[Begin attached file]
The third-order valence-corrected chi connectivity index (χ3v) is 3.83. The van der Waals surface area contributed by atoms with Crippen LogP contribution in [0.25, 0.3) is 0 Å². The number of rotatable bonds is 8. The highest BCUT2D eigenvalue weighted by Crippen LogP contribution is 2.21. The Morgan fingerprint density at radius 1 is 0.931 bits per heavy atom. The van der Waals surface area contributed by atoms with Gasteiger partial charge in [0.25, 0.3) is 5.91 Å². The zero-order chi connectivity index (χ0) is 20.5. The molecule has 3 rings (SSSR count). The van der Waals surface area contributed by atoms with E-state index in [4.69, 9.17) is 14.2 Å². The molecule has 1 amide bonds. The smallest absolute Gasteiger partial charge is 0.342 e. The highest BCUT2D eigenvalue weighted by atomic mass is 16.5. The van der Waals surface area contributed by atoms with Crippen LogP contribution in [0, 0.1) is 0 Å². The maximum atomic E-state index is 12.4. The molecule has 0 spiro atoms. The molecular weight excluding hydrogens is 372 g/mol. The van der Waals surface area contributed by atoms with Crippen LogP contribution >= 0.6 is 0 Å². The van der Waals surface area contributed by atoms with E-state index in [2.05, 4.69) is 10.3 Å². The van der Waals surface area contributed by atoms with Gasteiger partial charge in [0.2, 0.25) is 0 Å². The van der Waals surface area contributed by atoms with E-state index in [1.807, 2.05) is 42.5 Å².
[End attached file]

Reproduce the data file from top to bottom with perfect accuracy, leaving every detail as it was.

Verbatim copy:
The third-order valence-corrected chi connectivity index (χ3v) is 3.83. The van der Waals surface area contributed by atoms with Crippen LogP contribution in [0.25, 0.3) is 0 Å². The number of rotatable bonds is 8. The highest BCUT2D eigenvalue weighted by Crippen LogP contribution is 2.21. The Morgan fingerprint density at radius 1 is 0.931 bits per heavy atom. The van der Waals surface area contributed by atoms with Gasteiger partial charge in [0.25, 0.3) is 5.91 Å². The zero-order chi connectivity index (χ0) is 20.5. The molecule has 3 rings (SSSR count). The van der Waals surface area contributed by atoms with E-state index in [4.69, 9.17) is 14.2 Å². The molecule has 1 amide bonds. The smallest absolute Gasteiger partial charge is 0.342 e. The highest BCUT2D eigenvalue weighted by atomic mass is 16.5. The van der Waals surface area contributed by atoms with Crippen LogP contribution in [0, 0.1) is 0 Å². The maximum atomic E-state index is 12.4. The molecule has 0 spiro atoms. The molecular weight excluding hydrogens is 372 g/mol. The van der Waals surface area contributed by atoms with Crippen LogP contribution >= 0.6 is 0 Å². The van der Waals surface area contributed by atoms with E-state index in [2.05, 4.69) is 10.3 Å². The van der Waals surface area contributed by atoms with Gasteiger partial charge in [0.2, 0.25) is 0 Å². The van der Waals surface area contributed by atoms with E-state index in [1.807, 2.05) is 42.5 Å².